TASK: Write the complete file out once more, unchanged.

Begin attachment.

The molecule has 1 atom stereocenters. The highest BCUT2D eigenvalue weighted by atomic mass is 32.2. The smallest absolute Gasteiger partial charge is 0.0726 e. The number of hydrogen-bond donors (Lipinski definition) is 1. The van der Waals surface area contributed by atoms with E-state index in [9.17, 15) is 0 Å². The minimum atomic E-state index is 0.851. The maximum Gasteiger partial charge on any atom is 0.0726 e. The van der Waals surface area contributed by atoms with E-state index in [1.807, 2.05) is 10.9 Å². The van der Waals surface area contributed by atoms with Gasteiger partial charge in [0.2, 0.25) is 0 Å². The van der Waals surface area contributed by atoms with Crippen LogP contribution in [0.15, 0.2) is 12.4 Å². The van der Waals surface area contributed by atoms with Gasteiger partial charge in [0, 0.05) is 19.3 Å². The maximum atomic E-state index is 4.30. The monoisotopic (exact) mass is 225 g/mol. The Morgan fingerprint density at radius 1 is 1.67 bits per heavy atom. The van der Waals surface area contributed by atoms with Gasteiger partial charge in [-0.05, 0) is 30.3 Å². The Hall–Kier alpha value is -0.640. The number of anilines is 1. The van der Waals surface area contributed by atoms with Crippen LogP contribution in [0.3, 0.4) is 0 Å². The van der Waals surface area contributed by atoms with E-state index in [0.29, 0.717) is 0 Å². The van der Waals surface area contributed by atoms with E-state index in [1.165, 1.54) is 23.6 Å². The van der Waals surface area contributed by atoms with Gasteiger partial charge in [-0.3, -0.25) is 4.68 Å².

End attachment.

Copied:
The molecule has 1 atom stereocenters. The highest BCUT2D eigenvalue weighted by atomic mass is 32.2. The smallest absolute Gasteiger partial charge is 0.0726 e. The number of hydrogen-bond donors (Lipinski definition) is 1. The van der Waals surface area contributed by atoms with E-state index in [9.17, 15) is 0 Å². The minimum atomic E-state index is 0.851. The maximum Gasteiger partial charge on any atom is 0.0726 e. The van der Waals surface area contributed by atoms with E-state index in [1.807, 2.05) is 10.9 Å². The van der Waals surface area contributed by atoms with Gasteiger partial charge in [0.2, 0.25) is 0 Å². The van der Waals surface area contributed by atoms with Crippen LogP contribution in [0.15, 0.2) is 12.4 Å². The van der Waals surface area contributed by atoms with Gasteiger partial charge in [0, 0.05) is 19.3 Å². The maximum atomic E-state index is 4.30. The monoisotopic (exact) mass is 225 g/mol. The Morgan fingerprint density at radius 1 is 1.67 bits per heavy atom. The van der Waals surface area contributed by atoms with Gasteiger partial charge in [-0.05, 0) is 30.3 Å². The Hall–Kier alpha value is -0.640. The number of anilines is 1. The van der Waals surface area contributed by atoms with Crippen LogP contribution in [0.3, 0.4) is 0 Å². The van der Waals surface area contributed by atoms with E-state index in [0.29, 0.717) is 0 Å². The van der Waals surface area contributed by atoms with E-state index in [1.165, 1.54) is 23.6 Å². The van der Waals surface area contributed by atoms with Gasteiger partial charge in [-0.3, -0.25) is 4.68 Å².